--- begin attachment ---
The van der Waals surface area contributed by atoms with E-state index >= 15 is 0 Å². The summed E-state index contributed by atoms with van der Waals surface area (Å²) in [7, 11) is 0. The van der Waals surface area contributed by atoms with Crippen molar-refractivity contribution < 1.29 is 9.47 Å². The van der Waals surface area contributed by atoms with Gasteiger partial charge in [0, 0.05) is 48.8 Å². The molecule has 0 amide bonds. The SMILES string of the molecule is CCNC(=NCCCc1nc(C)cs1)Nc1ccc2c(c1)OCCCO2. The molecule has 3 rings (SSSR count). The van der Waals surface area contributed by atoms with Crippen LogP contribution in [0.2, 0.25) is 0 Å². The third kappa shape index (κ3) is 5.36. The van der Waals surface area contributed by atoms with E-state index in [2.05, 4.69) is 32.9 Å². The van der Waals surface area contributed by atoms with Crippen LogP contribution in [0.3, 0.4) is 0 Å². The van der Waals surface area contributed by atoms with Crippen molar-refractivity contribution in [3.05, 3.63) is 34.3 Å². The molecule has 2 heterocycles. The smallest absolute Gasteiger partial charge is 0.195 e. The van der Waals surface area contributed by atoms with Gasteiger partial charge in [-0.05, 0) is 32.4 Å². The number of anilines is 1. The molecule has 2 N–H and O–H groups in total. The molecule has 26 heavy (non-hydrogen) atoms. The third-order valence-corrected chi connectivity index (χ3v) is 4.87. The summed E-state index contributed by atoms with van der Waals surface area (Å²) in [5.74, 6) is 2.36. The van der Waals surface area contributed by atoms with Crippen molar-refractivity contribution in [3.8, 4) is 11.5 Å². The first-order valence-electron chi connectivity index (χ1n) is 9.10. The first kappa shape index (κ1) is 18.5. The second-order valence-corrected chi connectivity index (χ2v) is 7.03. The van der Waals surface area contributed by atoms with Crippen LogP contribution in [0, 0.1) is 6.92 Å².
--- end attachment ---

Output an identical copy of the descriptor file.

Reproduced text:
The van der Waals surface area contributed by atoms with E-state index >= 15 is 0 Å². The summed E-state index contributed by atoms with van der Waals surface area (Å²) in [7, 11) is 0. The van der Waals surface area contributed by atoms with Crippen molar-refractivity contribution < 1.29 is 9.47 Å². The van der Waals surface area contributed by atoms with Gasteiger partial charge in [0, 0.05) is 48.8 Å². The molecule has 0 amide bonds. The SMILES string of the molecule is CCNC(=NCCCc1nc(C)cs1)Nc1ccc2c(c1)OCCCO2. The molecule has 3 rings (SSSR count). The van der Waals surface area contributed by atoms with Crippen LogP contribution in [0.2, 0.25) is 0 Å². The third kappa shape index (κ3) is 5.36. The van der Waals surface area contributed by atoms with E-state index in [2.05, 4.69) is 32.9 Å². The van der Waals surface area contributed by atoms with Crippen LogP contribution in [0.3, 0.4) is 0 Å². The van der Waals surface area contributed by atoms with Crippen molar-refractivity contribution in [3.05, 3.63) is 34.3 Å². The molecule has 2 heterocycles. The smallest absolute Gasteiger partial charge is 0.195 e. The van der Waals surface area contributed by atoms with Gasteiger partial charge in [-0.05, 0) is 32.4 Å². The number of anilines is 1. The molecule has 2 N–H and O–H groups in total. The molecule has 26 heavy (non-hydrogen) atoms. The third-order valence-corrected chi connectivity index (χ3v) is 4.87. The summed E-state index contributed by atoms with van der Waals surface area (Å²) in [5.74, 6) is 2.36. The van der Waals surface area contributed by atoms with Crippen molar-refractivity contribution in [3.8, 4) is 11.5 Å². The first-order valence-electron chi connectivity index (χ1n) is 9.10. The first kappa shape index (κ1) is 18.5. The second-order valence-corrected chi connectivity index (χ2v) is 7.03. The van der Waals surface area contributed by atoms with Crippen LogP contribution in [0, 0.1) is 6.92 Å².